From the desk of Julaine Appling, WFA president:
Last Friday evening I was speaking to a group in Superior, Wisconsin. I finished my presentation and the emcee asked if there were any questions. A lady raised her hand and asked, “What do you say to us who are grandparents about what we can do to make sure our grandchildren know the truth about America and have the right values instilled in them?” My response began with, “First, don’t give up. Keep trying. Even when it seems it’s not working, keep trying.”
After everything was concluded, a gentleman came up to me and said, “Thank you for telling us not to quit. I have to tell you a story that proves your point.” As I listened, I noticed this gentleman had a pin on his shirt—a small decorative gold pin with a dark blue background and a gold star in the center of that background. I had seen the pin earlier, but wasn’t sure what it represented. I was about to find out.
Bruce Vrooman proceeded to tell me about his son Jeremy. Jeremy had had a tough time growing up. His mom and dad divorced, which his father admitted was hard for Jeremy. Then his dad, who had custody of the children, remarried. Another adjustment for Jeremy. His step-mom Sue took Jeremy in as one of her own, but it was still tough. As his dad told me the story, he said all along the way, we just kept working with him and loving him. We never gave up. It was always too soon to quit. He was our son. We loved him; we wanted the best for him. We knew we needed to help him every way we could.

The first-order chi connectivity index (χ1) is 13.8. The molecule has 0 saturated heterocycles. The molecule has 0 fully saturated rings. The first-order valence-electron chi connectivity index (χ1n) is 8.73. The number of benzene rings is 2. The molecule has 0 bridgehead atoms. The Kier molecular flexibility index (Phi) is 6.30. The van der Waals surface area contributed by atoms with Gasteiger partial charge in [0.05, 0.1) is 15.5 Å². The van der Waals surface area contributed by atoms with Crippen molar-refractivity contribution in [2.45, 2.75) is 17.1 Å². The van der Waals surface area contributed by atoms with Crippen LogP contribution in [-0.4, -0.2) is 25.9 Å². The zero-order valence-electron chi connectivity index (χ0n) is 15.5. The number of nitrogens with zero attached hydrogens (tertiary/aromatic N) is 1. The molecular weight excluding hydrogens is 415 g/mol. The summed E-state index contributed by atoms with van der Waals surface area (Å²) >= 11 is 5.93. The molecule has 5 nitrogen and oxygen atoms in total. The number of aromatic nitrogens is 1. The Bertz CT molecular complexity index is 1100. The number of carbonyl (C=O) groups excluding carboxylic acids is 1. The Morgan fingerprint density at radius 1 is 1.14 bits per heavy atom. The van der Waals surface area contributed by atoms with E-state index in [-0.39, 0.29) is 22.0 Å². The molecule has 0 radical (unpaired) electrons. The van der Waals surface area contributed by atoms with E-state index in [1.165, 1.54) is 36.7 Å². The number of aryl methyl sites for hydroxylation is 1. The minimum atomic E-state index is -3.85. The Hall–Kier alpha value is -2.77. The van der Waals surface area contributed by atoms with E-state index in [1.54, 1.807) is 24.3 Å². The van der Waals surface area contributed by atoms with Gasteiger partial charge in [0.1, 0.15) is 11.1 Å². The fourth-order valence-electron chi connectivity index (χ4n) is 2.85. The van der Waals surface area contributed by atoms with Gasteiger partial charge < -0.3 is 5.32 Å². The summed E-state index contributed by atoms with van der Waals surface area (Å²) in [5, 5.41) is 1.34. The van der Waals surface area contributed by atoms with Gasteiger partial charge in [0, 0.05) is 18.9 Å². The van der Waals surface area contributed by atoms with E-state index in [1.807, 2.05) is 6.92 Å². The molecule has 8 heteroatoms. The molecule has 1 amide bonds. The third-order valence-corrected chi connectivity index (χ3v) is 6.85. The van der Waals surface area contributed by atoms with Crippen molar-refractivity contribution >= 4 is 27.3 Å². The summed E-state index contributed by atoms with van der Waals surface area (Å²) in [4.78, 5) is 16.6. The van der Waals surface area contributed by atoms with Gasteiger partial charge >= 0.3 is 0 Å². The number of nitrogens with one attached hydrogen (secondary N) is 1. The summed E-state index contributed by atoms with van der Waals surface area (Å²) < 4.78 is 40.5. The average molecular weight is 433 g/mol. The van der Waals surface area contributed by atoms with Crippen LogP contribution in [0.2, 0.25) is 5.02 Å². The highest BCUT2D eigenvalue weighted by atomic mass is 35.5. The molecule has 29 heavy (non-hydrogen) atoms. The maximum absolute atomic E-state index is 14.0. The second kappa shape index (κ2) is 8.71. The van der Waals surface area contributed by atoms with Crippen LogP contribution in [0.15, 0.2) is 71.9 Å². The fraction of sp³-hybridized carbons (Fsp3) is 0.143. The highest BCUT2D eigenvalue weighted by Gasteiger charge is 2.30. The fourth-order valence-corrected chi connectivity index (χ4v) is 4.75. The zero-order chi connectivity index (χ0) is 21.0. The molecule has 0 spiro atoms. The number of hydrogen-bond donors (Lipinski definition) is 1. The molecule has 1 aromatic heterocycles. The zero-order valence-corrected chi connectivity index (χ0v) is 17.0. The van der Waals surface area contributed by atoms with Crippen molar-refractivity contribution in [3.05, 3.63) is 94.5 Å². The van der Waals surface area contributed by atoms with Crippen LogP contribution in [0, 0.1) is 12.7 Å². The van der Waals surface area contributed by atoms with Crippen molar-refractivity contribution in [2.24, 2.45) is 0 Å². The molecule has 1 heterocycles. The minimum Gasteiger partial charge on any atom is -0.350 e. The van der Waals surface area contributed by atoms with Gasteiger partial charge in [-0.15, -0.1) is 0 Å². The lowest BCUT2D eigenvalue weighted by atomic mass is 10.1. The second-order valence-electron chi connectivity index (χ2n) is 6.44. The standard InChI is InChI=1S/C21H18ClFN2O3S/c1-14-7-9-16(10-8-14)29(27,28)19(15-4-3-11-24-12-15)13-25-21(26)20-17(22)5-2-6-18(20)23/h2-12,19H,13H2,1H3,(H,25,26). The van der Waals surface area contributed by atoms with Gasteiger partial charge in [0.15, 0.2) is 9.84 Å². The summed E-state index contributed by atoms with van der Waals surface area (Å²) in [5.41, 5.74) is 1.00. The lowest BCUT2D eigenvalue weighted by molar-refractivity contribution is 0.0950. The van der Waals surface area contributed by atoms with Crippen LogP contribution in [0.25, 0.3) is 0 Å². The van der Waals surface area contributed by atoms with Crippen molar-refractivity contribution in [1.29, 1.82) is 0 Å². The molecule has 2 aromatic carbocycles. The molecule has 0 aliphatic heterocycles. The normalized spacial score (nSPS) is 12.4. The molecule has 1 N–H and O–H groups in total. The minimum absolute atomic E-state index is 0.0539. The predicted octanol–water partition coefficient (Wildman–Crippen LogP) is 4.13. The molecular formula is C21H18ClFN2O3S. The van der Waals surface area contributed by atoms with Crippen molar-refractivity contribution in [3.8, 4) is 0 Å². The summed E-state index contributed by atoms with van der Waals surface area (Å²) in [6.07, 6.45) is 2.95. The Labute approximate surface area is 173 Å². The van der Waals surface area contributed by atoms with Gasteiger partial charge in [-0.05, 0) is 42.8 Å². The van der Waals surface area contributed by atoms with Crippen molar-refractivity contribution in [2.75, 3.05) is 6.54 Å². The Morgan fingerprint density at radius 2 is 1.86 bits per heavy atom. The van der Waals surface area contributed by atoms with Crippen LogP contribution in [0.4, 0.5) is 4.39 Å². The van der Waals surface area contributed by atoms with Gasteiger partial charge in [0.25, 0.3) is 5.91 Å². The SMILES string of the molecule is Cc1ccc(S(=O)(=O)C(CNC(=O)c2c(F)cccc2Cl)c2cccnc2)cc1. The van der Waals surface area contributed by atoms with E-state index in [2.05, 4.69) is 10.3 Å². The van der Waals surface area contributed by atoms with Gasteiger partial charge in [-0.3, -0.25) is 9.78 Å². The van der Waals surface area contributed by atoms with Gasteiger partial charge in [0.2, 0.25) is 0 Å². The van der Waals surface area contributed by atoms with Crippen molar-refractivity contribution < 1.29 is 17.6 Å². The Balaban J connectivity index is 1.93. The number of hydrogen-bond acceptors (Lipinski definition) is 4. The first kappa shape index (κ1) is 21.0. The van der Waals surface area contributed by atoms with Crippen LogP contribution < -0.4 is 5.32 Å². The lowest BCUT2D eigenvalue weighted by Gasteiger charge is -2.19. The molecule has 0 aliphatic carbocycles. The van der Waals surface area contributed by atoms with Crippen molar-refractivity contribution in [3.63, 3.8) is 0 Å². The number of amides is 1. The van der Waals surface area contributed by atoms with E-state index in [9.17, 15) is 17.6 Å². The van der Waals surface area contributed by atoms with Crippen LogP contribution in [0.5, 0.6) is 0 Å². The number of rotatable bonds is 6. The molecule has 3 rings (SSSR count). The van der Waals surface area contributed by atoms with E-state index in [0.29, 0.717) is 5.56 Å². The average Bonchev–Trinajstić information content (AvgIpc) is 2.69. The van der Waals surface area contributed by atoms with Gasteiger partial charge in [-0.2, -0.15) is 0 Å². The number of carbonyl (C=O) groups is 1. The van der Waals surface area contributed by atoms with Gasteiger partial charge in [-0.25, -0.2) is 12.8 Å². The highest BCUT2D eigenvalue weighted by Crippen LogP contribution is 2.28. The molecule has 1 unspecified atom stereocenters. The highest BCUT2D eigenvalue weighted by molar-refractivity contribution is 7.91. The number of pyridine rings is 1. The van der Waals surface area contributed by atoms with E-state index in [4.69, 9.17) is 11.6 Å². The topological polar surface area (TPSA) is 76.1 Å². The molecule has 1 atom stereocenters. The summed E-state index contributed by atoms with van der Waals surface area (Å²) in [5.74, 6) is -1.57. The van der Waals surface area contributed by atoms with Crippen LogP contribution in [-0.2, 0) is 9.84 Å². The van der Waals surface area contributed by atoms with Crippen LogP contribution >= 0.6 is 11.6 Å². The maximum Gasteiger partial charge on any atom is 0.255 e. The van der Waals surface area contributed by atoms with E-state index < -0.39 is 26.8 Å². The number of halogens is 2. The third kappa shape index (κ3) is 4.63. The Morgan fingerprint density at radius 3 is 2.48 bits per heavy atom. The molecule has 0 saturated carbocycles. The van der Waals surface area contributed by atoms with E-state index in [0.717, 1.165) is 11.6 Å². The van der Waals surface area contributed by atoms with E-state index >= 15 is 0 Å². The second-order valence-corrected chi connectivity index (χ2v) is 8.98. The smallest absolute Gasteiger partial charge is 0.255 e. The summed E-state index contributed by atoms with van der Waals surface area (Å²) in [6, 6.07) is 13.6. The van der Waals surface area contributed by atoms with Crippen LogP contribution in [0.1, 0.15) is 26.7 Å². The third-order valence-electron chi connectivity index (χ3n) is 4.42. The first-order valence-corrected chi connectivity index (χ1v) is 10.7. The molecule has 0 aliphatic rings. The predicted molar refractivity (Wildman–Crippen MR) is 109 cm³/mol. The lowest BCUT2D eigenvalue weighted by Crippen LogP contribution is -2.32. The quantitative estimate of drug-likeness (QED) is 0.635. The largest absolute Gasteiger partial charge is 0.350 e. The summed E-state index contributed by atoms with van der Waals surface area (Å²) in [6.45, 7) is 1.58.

Things got to the point where some outside help was needed, all part of the “tough love” of his dad and step-mom. Shortly after graduating from high school Jeremy enlisted in the Army, a branch of the military he had long admired.
Jeremy became a Cavalry Scout and eventually a Staff Sergeant. Along the way, he married and by 2007 had two children. In June of 2008, he was deployed with his unit to Iraq. On July 15, 2008, Jeremy was leading a mission to clear twelve buildings. He made the decision that he should be the first to enter the building his team of 3 had been assigned. The building was booby-trapped and exploded, killing 28 year-old Staff Sergeant Jeremy Vrooman.
With a choked voice, Jeremy’s dad said, “We never gave up. We kept loving him and encouraging him. In the Army, Jeremy showed us who he really was.” Jeremy Vrooman was credited with saving the lives of at least 59 other soldiers and has been post-humously honored multiple times, as well as having a military funeral with the highest honors. Numerous high-ranking military personnel who had known Jeremy spoke at various memorial services giving praise for the man and the soldier Jeremy had been.
Bruce Vrooman said as we finished our conversation, “Please keep telling people to not give up on their children. The end of the story isn’t written.” With tears in my eyes, I thanked Bruce for not giving up and for telling his son’s story. It’s really a story of multiple heroes…certainly Jeremy is a hero, but so are his dad and step-mom who refused to give up on their son. Suddenly, I realized the pin this father wore proudly on his shirt was a Next of Kin Killed in Action pin. It’s a hero’s pin.